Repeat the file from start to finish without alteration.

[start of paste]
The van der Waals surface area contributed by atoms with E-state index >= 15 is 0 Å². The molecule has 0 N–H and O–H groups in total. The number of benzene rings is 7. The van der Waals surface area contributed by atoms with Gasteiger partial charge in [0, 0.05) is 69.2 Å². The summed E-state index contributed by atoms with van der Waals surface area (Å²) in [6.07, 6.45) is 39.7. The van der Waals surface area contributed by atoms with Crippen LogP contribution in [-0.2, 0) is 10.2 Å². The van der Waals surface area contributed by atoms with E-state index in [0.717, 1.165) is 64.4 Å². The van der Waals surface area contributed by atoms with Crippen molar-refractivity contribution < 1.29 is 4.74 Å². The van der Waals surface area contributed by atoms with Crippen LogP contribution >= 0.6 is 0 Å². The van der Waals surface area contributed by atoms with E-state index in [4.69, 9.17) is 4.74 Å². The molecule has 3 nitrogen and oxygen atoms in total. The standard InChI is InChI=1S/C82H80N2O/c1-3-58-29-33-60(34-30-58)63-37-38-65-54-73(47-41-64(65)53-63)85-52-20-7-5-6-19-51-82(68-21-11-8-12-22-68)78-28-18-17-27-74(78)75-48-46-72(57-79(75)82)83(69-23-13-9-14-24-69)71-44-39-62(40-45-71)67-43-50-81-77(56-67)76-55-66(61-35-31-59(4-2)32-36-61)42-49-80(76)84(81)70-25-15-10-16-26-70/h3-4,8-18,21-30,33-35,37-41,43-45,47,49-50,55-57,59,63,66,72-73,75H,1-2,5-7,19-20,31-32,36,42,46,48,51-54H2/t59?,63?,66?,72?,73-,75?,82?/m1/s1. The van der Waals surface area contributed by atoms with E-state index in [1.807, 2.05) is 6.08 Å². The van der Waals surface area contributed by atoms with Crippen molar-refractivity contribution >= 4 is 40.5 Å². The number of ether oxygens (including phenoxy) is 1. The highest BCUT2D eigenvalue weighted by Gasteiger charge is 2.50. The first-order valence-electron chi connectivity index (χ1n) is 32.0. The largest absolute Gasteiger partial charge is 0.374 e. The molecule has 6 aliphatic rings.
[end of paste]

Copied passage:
The van der Waals surface area contributed by atoms with E-state index >= 15 is 0 Å². The molecule has 0 N–H and O–H groups in total. The number of benzene rings is 7. The van der Waals surface area contributed by atoms with Gasteiger partial charge in [0, 0.05) is 69.2 Å². The summed E-state index contributed by atoms with van der Waals surface area (Å²) in [6.07, 6.45) is 39.7. The van der Waals surface area contributed by atoms with Crippen LogP contribution in [-0.2, 0) is 10.2 Å². The van der Waals surface area contributed by atoms with E-state index in [0.717, 1.165) is 64.4 Å². The van der Waals surface area contributed by atoms with Crippen molar-refractivity contribution < 1.29 is 4.74 Å². The van der Waals surface area contributed by atoms with Crippen LogP contribution >= 0.6 is 0 Å². The van der Waals surface area contributed by atoms with E-state index in [4.69, 9.17) is 4.74 Å². The molecule has 3 nitrogen and oxygen atoms in total. The standard InChI is InChI=1S/C82H80N2O/c1-3-58-29-33-60(34-30-58)63-37-38-65-54-73(47-41-64(65)53-63)85-52-20-7-5-6-19-51-82(68-21-11-8-12-22-68)78-28-18-17-27-74(78)75-48-46-72(57-79(75)82)83(69-23-13-9-14-24-69)71-44-39-62(40-45-71)67-43-50-81-77(56-67)76-55-66(61-35-31-59(4-2)32-36-61)42-49-80(76)84(81)70-25-15-10-16-26-70/h3-4,8-18,21-30,33-35,37-41,43-45,47,49-50,55-57,59,63,66,72-73,75H,1-2,5-7,19-20,31-32,36,42,46,48,51-54H2/t59?,63?,66?,72?,73-,75?,82?/m1/s1. The van der Waals surface area contributed by atoms with E-state index in [1.807, 2.05) is 6.08 Å². The van der Waals surface area contributed by atoms with Crippen molar-refractivity contribution >= 4 is 40.5 Å². The number of ether oxygens (including phenoxy) is 1. The highest BCUT2D eigenvalue weighted by Gasteiger charge is 2.50. The first-order valence-electron chi connectivity index (χ1n) is 32.0. The largest absolute Gasteiger partial charge is 0.374 e. The molecule has 6 aliphatic rings.